Finding inspiration with Esmee Fairbairn
05/10/2016 | Finding Maindee, Arts, Development & Building, Learning
Last weeek a couple of us went to London to visit the Esmee Fairbairn Foundation - one of the organisations that financially supports the Finding Maindee project.
In this short blog post we explain a little about what Esmee Fairbairn do and how it was great to meet some of the organisations and projects funded by them. We also got the chance to see some inspiration from the 2016 Turner Prize and the very special Wellcome Collection.
More about the Esmee Fairbairn Foundation
The Esmee Fairbairn Foundation supports many different charitable activities across the UK; Maindee Unlimited was fortunate in being able to secure a £50,000 grant from them in 2015 for the work on Finding Maindee and Street Media.
All of the Foundation's four main sectors are important to us in Maindee: arts; children and young people; environment and social change. We were able to meet a wide variety of other organisations at the gathering on September 29th. For example we met the Enthusiasm Trust [working with young people in Manchester and the East Midlands], Refugee Action, the Latin America Womens Rights Service [doing similar work to HISLA in Newport] and the Other Room Theatre from Cardiff.
In the long term these links could be important as Maindee is more like the edges of cities like Derby or Nottingham than it is other parts of Wales. A number of short films made by other Esmee Fairbairn projects was also being shown at the event.
And an opportunity to see some art...
In the spirit of the Esmee Fairbairn Foundation it was good to get the chance to see some art at the 2016 Turner Prize at Tate Modern. Of the four short-listed entrants for this prestigious prize it was the piece by Micheal Dean which had the most impact both visually and conceptually.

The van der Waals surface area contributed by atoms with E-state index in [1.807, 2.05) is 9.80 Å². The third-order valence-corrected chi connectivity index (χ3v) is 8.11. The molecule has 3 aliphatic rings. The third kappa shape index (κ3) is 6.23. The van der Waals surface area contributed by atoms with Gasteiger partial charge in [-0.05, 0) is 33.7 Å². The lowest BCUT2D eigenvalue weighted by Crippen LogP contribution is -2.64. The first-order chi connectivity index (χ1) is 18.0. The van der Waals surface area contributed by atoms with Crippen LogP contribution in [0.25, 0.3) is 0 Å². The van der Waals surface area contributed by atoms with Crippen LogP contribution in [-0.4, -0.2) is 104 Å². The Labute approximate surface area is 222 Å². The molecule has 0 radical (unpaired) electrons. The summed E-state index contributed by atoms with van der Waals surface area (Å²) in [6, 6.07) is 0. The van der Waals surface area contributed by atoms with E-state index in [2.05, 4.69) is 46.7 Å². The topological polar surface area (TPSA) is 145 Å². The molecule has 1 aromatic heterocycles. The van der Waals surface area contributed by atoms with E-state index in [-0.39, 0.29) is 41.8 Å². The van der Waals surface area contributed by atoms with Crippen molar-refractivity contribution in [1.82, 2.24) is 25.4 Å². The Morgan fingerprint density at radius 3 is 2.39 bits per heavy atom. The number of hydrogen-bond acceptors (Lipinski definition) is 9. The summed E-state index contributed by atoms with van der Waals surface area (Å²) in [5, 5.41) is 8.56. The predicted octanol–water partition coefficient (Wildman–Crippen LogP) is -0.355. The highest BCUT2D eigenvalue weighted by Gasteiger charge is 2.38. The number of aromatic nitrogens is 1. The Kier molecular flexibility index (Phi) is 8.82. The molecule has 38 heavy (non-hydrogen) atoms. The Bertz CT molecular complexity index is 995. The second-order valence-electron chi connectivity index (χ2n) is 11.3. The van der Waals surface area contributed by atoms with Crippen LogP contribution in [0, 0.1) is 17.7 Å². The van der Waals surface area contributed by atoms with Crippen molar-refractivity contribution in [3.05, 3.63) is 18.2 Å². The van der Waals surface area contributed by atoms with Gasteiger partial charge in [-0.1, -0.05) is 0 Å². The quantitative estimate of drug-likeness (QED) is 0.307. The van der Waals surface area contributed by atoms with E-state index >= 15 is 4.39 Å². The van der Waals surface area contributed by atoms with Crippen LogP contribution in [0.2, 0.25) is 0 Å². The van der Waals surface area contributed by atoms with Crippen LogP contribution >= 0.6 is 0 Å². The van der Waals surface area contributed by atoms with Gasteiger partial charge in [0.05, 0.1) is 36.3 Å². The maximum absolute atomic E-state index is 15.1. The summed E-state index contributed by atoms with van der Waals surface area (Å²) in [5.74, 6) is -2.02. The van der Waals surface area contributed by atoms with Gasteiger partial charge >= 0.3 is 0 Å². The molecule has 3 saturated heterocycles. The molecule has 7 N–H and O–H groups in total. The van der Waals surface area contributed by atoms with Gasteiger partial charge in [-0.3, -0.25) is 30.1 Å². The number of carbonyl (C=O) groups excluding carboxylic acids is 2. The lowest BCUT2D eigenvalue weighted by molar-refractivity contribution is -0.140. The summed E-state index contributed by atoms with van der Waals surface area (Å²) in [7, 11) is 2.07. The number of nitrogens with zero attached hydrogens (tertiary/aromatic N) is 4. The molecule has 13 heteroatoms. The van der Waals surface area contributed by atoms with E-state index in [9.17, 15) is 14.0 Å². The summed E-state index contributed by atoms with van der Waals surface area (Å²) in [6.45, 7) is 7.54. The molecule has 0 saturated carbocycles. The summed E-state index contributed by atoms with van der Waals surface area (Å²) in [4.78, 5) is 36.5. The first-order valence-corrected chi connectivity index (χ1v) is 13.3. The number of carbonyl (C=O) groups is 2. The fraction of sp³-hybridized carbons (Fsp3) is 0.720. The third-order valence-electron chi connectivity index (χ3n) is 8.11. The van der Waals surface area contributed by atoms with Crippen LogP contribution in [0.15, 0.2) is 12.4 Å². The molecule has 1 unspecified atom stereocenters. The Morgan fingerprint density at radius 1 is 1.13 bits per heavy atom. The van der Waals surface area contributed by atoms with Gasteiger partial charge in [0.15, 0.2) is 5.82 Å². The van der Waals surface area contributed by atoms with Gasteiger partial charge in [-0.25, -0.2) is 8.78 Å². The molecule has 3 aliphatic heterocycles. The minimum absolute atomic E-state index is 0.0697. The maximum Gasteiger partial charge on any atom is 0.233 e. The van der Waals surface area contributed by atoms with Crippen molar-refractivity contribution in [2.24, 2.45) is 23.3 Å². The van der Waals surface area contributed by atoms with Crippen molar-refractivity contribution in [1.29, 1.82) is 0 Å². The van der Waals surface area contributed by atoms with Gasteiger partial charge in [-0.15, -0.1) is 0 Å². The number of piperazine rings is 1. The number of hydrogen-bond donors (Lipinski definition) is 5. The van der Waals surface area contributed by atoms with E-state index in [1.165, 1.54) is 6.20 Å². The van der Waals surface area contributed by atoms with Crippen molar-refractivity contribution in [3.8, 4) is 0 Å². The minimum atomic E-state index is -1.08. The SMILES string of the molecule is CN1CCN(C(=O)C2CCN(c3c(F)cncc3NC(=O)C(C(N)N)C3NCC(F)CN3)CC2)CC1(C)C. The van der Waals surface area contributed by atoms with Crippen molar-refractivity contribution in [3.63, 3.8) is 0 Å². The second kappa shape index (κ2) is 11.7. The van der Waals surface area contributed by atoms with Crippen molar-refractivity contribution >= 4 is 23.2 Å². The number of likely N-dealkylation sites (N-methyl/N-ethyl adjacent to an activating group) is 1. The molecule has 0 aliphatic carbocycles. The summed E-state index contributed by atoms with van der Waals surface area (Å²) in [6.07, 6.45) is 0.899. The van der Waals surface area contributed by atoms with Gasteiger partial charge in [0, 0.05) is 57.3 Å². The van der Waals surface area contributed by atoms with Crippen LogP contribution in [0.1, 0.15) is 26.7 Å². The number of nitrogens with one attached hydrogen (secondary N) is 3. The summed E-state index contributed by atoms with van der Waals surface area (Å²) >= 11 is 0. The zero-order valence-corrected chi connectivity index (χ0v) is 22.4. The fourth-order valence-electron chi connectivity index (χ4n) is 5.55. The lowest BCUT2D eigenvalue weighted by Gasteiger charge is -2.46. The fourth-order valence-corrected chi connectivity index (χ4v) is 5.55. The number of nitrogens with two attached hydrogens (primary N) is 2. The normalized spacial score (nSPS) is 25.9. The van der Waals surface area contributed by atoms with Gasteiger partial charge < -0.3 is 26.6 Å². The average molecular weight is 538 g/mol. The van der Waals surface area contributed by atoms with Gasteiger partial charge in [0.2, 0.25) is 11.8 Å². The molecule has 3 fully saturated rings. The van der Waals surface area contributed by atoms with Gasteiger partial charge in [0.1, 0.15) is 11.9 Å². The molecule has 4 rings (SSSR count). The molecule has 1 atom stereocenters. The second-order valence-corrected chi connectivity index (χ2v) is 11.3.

Michael Dean's Turner Prize entry
The work is called 'United Kingdom poverty line for two adults and two children: twenty thousand four hundred and thirty six pounds sterling as published on 1st September 2016' consists of £20,435 in pennies. Tate Modern describe the piece as:
"...the amount of money the government states is the minimum that two adults and two children need to survive for a year in the UK. When installing the work, Dean removed one coin, meaning that now the money you see before you is one penny less than the poverty line."
Within the piece there was the repeated use of the word 'shore'. It's not clear what this meant, but it was thought-provoking to consider how reaching the level of income which is enough to live [according to the government] is like like swimming to safety and reaching the edge [or shoreline] of the sea. Everybody will have different interpretations.
And an another inspiring place...
The other place that we visited in London was the Wellcome Collection near Euston Station. Like Esmee Fairbairn, a charitable foundation supports this free collection which:
"...explores the connections between medicine, life and art in the past, present and future."
There was a really interesting exhibition called 'Bedlam: the asylum and behond' which explores the way that mental health care in Britain has developed over the last two centuries.
The Reading Room
Pictured above is the Reading Room on the second floor. This space marries artistic and practical approaches to creating a space that is enjoyable to read and study. It is much larger than anything we have at Maindee, but hopefully there are some ideas which could inspire future developments.
Whilst we can also apsire to new ideas, it is pleasing to acknowledge that our work is already innovative. An artistic approach to mental health and wellbeing is one of the inspirations behind one of the current projects in Maindee. The free drop-in Sounds Alive music sessions are run by Rohan Kane Bishop and happpen every Wednesday at 6pm in the Library.
The Enthusiasm Trust
The Other Room Theatre from Cardiff
The short films by other Esmee Fairbairn projects
The 2016 Turner Prize at Tate Modern
The Reading Room at Wellcome Collection
Wednesday evening Sounds Alive music sessions
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